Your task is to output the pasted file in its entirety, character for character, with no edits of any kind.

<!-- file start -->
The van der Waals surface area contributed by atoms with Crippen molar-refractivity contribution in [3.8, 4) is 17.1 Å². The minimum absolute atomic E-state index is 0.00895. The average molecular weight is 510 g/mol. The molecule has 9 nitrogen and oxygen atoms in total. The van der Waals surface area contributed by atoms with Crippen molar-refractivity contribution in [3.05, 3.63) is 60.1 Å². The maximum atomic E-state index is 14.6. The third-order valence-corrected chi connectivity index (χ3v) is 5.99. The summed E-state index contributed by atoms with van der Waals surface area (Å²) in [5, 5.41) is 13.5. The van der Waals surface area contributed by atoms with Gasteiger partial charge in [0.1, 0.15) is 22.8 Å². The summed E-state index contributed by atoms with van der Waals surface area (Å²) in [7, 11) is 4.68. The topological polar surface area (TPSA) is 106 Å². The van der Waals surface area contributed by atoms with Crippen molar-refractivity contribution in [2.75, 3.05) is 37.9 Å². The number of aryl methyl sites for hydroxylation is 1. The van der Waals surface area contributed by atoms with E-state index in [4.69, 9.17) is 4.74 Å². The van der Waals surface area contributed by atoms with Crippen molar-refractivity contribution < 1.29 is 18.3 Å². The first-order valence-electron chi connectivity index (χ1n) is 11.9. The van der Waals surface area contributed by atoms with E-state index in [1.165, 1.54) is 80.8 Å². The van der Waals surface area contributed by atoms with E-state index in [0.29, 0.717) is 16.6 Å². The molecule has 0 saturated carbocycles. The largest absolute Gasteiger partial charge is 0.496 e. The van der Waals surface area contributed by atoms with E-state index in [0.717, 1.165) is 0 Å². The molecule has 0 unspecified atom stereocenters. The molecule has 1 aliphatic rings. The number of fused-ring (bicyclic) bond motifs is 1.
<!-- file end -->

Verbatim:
The van der Waals surface area contributed by atoms with Crippen molar-refractivity contribution in [3.8, 4) is 17.1 Å². The minimum absolute atomic E-state index is 0.00895. The average molecular weight is 510 g/mol. The molecule has 9 nitrogen and oxygen atoms in total. The van der Waals surface area contributed by atoms with Crippen molar-refractivity contribution in [3.05, 3.63) is 60.1 Å². The maximum atomic E-state index is 14.6. The third-order valence-corrected chi connectivity index (χ3v) is 5.99. The summed E-state index contributed by atoms with van der Waals surface area (Å²) in [5, 5.41) is 13.5. The van der Waals surface area contributed by atoms with Gasteiger partial charge in [0.1, 0.15) is 22.8 Å². The summed E-state index contributed by atoms with van der Waals surface area (Å²) in [7, 11) is 4.68. The topological polar surface area (TPSA) is 106 Å². The van der Waals surface area contributed by atoms with Crippen molar-refractivity contribution in [2.75, 3.05) is 37.9 Å². The number of aryl methyl sites for hydroxylation is 1. The van der Waals surface area contributed by atoms with E-state index in [4.69, 9.17) is 4.74 Å². The van der Waals surface area contributed by atoms with Crippen molar-refractivity contribution < 1.29 is 18.3 Å². The first-order valence-electron chi connectivity index (χ1n) is 11.9. The van der Waals surface area contributed by atoms with E-state index in [1.165, 1.54) is 80.8 Å². The van der Waals surface area contributed by atoms with E-state index in [0.29, 0.717) is 16.6 Å². The molecule has 0 saturated carbocycles. The largest absolute Gasteiger partial charge is 0.496 e. The van der Waals surface area contributed by atoms with E-state index in [0.717, 1.165) is 0 Å². The molecule has 0 unspecified atom stereocenters. The molecule has 1 aliphatic rings. The number of fused-ring (bicyclic) bond motifs is 1.